Indirect pressure is applied on a command given (and complied with) AFTER the previous command was given and not complied with.
Example: dog is on a point and handler casts dog "over" into water. Dog instead digs back and stays dry. Rather than handler giving an "over" command again, and immediately giving pressure, (Direct). Handler instead stops dog with a sit whistle. Dog turns, sits, and complies with the sit. Handler then gives a nick (indirect) even though pup sat as commanded. The indirect pressure nick on the sit command is for non-compliance with the previously given cast, which pup refused.
Make sense yet?
Forget the stick in my Amish example. The stick has nothing to do with it. The reason I brought up the Amish correction is that I was using indirect pressure (with crummy timing) without understanding it. Dog gets a cast. Dog refuses cast. Dog is given a "sit" whistle, dog complies with sit whistle, but handler goes out there and corrects, not for the sit, which was complied with, but for the previously given command, which got no effort.
Here is the difference. Indirect pressure involves pressure given after the dog complies with the "sit" command. The dog is given the "sit" command AFTER the dog fails to comply with the command issued previously. The most common example I can think of has to do with cast refusals.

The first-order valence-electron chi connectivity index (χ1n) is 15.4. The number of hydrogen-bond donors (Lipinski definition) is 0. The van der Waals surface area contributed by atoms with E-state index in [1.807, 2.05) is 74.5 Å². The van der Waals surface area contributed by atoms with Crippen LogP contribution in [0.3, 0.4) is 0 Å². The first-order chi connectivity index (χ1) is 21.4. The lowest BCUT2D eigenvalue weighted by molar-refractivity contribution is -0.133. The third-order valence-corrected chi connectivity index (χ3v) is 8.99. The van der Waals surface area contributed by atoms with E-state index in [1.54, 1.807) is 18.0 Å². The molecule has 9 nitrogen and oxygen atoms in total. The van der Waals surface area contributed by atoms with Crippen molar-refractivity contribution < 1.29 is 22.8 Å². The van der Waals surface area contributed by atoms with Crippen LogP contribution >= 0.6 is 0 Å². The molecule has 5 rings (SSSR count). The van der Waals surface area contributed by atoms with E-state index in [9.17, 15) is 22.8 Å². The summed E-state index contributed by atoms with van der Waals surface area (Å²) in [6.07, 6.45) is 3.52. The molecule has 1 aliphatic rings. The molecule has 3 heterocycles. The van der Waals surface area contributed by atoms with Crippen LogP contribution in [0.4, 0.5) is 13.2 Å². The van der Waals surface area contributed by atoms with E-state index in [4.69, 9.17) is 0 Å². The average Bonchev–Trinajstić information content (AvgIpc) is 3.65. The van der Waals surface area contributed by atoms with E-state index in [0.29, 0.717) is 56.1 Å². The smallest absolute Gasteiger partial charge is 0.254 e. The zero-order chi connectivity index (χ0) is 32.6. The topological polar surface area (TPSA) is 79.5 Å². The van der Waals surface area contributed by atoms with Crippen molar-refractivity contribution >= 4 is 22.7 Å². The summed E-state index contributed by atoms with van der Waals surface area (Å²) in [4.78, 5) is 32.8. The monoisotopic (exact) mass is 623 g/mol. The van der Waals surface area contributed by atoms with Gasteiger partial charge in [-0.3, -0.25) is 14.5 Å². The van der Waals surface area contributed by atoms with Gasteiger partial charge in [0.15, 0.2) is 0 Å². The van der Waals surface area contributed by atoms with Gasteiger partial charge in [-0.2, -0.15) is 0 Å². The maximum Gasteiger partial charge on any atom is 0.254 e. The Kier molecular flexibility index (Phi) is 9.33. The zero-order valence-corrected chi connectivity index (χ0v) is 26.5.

The thing that is tough for some of us (myself included back when I was trying to digest this stuff) is that the dog is complying with the sit whistle, yet he gets corrected. Doesn't that confuse the dog? The answer is that when chained together correctly, the indirect pressure helps clarify to pup that he needs to focus and put forth effort on the command given.
How does it work? My answer is that it works great! Some want to know how the internal combustion engine works in detail. Others just want to know how to operate it and then go make it run.